Commission bars content blocking by broadband providers in new Net neutrality rules
The Federal Communication Commission (FCC) has made new Net neutrality rules official, placing restrictions on broadband providers from favouring or discriminating against traffic that travels through their networks.
The new regulations allow the FCC to punish broadband providers which slow down service or restrict content for customers. The new rules will go into effect on 20 November.
In its report, Preserving the Open Internet, the FCC said that it had initiated a public process to determine whether and what actions might be necessary "to preserve the characteristics that have allowed the Internet to grow into an indispensable platform supporting our nation’s economy and civic life, and to foster continued investment in the physical networks that enable the Internet."
The FCC said the process has made clear that the Internet has thrived because of its freedom and openness, adding that such openness cannot be taken for granted.
"The record and our economic analysis demonstrate, however, that the openness of the Internet cannot be taken for granted, and that it faces real threats," said the FCC.
It added, "Indeed, we have seen broadband providers endanger the Internet’s openness by blocking or degrading content and applications without disclosing their practices to end users and edge providers, notwithstanding the Commission’s adoption of open Internet principles in 2005."
The Commission has laid out three basic protections. First, fixed and mobile broadband providers must disclose the network management practices, performance characteristics and commercial terms of their broadband services. Second, fixed broadband providers may not block lawful content, applications, services, or non-harmful devices; mobile broadband providers may not block lawful websites, or block applications that compete with their voice or video telephony services. And finally, fixed broadband providers may not unreasonably discriminate in transmitting lawful network traffic.
The FCC said, "We believe these rules, applied with the complementary principle of reasonable network management, will empower and protect consumers and innovators while helping ensure that the Internet continues to flourish, with robust private investment and rapid innovation at both the core and the edge of the network.
"This is consistent with the National Broadband Plan goal of broadband access that is ubiquitous and fast, promoting the global competitiveness of the United States."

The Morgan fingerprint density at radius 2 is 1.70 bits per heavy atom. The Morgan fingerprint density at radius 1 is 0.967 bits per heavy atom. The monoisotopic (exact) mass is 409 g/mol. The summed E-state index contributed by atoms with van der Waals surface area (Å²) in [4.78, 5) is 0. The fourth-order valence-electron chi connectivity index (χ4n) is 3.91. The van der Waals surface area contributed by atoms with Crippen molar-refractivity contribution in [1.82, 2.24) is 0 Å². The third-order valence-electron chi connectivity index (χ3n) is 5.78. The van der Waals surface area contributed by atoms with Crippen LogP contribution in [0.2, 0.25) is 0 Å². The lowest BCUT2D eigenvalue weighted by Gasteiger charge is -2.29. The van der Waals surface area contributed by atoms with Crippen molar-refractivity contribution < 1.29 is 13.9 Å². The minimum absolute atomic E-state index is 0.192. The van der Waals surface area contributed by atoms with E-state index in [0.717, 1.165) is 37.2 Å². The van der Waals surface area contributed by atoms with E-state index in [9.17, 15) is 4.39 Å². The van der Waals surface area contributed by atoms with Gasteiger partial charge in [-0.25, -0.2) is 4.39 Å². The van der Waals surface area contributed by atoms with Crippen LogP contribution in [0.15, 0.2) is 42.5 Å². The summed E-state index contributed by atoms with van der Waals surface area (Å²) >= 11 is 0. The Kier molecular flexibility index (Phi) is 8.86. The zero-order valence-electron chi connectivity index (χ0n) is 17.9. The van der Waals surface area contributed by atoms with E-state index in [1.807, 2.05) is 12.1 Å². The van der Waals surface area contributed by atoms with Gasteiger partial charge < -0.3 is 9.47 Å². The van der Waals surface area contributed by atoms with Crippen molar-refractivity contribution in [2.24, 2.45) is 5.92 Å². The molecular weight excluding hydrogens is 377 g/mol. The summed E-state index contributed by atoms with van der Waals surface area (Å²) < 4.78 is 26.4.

However, the new laws are expected to be opposed by service providers such as Verizon and MetroPCS. Some ISPs believe that the marketplace should be allowed to decide the services they provide to customers based on the revenue the services generate.
Recently, the Netherlands announced that it would be the first European country to regulate Net neutrality. However, other European member states such as the UK and France are still in the process of arriving at a consensus on Net neutrality, despite the efforts of European Digital Agenda Commissioner Neelie Kroes to legislate against Internet providers who support a two-tier model.
In the UK, net neutrality campaigners have raised concerns that without stricter rules, ISPs may begin charging for unrestricted access to consumers and create a "two-tiered" Internet and thereby harm small businesses.
Meanwhile, ISPs argue that traffic management is key to maintaining a quality service. British ISPs have defended a two-tier Internet model at a ministerial summit on net neutrality chaired by communications minister Ed Vaizey. ISPs – BT, Sky and Virgin Media – called for prioritising some traffic on their networks and block some. But the move could make some services out of reach for many users.
In April, Kroes published an EU report on net neutrality which says that the EU will investigate whether ISPs are providing fair access to online services.
Kroes had said, "At the end of 2011, I will publish the results, including any instances of blocking or throttling certain types of traffic. If I am not satisfied, I will not hesitate to come up with more stringent measures, which may take the form of guidance or even general legislative measures to achieve the competition and choice consumers deserve."